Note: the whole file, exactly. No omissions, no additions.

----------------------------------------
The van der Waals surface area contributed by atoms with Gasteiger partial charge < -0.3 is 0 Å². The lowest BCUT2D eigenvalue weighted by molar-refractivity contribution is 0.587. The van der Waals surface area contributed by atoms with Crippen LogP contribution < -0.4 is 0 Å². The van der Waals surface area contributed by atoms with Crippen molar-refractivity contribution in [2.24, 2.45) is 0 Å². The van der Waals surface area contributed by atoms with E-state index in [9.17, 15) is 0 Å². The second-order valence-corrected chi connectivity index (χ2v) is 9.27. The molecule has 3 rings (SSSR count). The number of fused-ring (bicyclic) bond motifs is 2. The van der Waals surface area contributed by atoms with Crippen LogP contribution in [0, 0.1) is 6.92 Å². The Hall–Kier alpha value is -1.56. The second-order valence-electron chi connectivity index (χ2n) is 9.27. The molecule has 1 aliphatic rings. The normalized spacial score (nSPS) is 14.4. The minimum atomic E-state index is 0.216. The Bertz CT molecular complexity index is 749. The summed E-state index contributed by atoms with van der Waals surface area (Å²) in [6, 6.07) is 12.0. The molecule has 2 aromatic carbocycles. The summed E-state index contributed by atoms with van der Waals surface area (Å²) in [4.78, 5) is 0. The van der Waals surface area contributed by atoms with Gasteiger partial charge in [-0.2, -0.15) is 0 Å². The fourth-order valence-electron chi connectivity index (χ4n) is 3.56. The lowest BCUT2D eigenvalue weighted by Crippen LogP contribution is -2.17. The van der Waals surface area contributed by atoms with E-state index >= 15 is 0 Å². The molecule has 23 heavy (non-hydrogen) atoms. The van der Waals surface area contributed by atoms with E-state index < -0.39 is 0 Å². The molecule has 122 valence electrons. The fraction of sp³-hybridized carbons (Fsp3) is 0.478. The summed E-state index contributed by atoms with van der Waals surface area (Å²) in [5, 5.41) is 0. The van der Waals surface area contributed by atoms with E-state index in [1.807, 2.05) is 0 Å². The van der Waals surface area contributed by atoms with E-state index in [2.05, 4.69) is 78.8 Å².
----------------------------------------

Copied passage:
The van der Waals surface area contributed by atoms with Gasteiger partial charge < -0.3 is 0 Å². The lowest BCUT2D eigenvalue weighted by molar-refractivity contribution is 0.587. The van der Waals surface area contributed by atoms with Crippen LogP contribution < -0.4 is 0 Å². The van der Waals surface area contributed by atoms with Crippen molar-refractivity contribution in [2.24, 2.45) is 0 Å². The van der Waals surface area contributed by atoms with E-state index in [9.17, 15) is 0 Å². The second-order valence-corrected chi connectivity index (χ2v) is 9.27. The molecule has 3 rings (SSSR count). The number of fused-ring (bicyclic) bond motifs is 2. The van der Waals surface area contributed by atoms with Crippen LogP contribution in [0, 0.1) is 6.92 Å². The Hall–Kier alpha value is -1.56. The second-order valence-electron chi connectivity index (χ2n) is 9.27. The molecule has 1 aliphatic rings. The normalized spacial score (nSPS) is 14.4. The minimum atomic E-state index is 0.216. The Bertz CT molecular complexity index is 749. The summed E-state index contributed by atoms with van der Waals surface area (Å²) in [6, 6.07) is 12.0. The molecule has 2 aromatic carbocycles. The summed E-state index contributed by atoms with van der Waals surface area (Å²) in [4.78, 5) is 0. The van der Waals surface area contributed by atoms with Gasteiger partial charge in [-0.2, -0.15) is 0 Å². The fourth-order valence-electron chi connectivity index (χ4n) is 3.56. The lowest BCUT2D eigenvalue weighted by Crippen LogP contribution is -2.17. The van der Waals surface area contributed by atoms with E-state index >= 15 is 0 Å². The molecule has 23 heavy (non-hydrogen) atoms. The van der Waals surface area contributed by atoms with E-state index < -0.39 is 0 Å². The molecule has 122 valence electrons. The fraction of sp³-hybridized carbons (Fsp3) is 0.478. The summed E-state index contributed by atoms with van der Waals surface area (Å²) in [5, 5.41) is 0. The van der Waals surface area contributed by atoms with E-state index in [1.807, 2.05) is 0 Å². The van der Waals surface area contributed by atoms with E-state index in [2.05, 4.69) is 78.8 Å².